Athletics: Radcliffe hits out at plan to wipe all records

Paula Radcliffe after she won the gold medal in the women's 800m final at the 2002 Commonwealth Games. Photo / Brett Phibbs
Paula Radcliffe after she won the gold medal in the women's 800m final at the 2002 Commonwealth Games. Photo / Brett Phibbs

Former top British runner Paula Radcliffe has hit out at UK Athletics' suggestion that all world records should be wiped out because it would signal innocent athletes like herself unfairly suffering due to the actions of others.

The former athlete was responding to the release of a radical new manifesto for a cleaner sport by the governing body, which recommends ripping up the current record books and enabling athletes to set new world records in a 'clean athletics era.'

The proposal would put at risk the three world records held by former Great Britain athletes including Racliffe, Colin Jackson and Jonathan Edwards.

Speaking to the Guardian, Radcliffe criticised the plan and the unfair impact it would have on clean athletes.

"Without doubt you are going to punish innocent athletes and why are you going to do it again when they have already had to compete against cheats during their career? I feel that innocent athletes have suffered enough at the hands of drugs cheats.

"I'll never agree with the records being wiped because I know 100% that at least one of those records was achieved clean and that means more were too."

The 42-year-old marked out her own recommendations to UK Athletics, that would see athletes found guilty of doping lose all records set throughout their career.

"One of my suggestions to UK Athletics was that if sufficient evidence comes to light about any athlete doping at any point, then all of their marks retrospectively get wiped for their entire career," she said.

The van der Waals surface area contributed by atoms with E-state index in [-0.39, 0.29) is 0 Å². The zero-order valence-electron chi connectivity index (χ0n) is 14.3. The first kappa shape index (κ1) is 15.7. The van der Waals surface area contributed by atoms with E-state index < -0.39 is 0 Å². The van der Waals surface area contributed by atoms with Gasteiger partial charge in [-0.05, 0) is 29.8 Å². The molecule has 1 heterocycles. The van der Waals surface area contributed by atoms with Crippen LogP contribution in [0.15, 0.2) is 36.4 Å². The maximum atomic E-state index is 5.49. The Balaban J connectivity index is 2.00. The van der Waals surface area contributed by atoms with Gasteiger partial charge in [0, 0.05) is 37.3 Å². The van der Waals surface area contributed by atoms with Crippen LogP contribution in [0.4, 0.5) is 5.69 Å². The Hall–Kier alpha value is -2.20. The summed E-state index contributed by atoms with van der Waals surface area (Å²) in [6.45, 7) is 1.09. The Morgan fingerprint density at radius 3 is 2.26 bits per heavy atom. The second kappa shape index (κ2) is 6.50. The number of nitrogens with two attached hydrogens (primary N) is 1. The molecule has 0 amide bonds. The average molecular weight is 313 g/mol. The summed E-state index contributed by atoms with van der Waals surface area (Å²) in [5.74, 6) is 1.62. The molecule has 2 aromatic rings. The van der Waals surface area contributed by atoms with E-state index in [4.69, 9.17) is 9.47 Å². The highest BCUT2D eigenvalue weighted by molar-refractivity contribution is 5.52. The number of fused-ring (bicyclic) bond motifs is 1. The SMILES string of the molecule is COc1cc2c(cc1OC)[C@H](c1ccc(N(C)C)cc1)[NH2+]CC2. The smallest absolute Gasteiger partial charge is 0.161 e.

Listen to athletics commentator Martin Gillingham talk to Radio Sport's Martin Devlin about plan to wipe out world records:

"It means, for example, that with Linford Christie all his marks would be gone because he failed a test in 1999. And OK, you are not saying they were cheating at that point, but the decision to dope means you forego and sacrifice everything you achieved before that. I think that is a strong deterrent."

Outlining the plan, UK Athetlics chairman Ed Warner said:'The integrity of athletics was challenged as never before in 2015. Clean athletes and sports fans the world over have been let down. Trust in the sport is at its lowest point for decades.

UKA believes the time has come for radical reform if we are to help restore trust in the sport. Athletics needs to act very differently if we are to move on from the crisis facing the sport. We are publishing today a "Manifesto for Clean Athletics". We cannot will the ends - a clean sport that people can trust - if we are not prepared to be bold and put in place the means to get there.

"Greater transparency, tougher sanctions, longer bans - and even resetting the clock on world records for a new era - we should be open to do whatever it takes to restore credibility in the sport."

- Daily Mail

- Daily Mail

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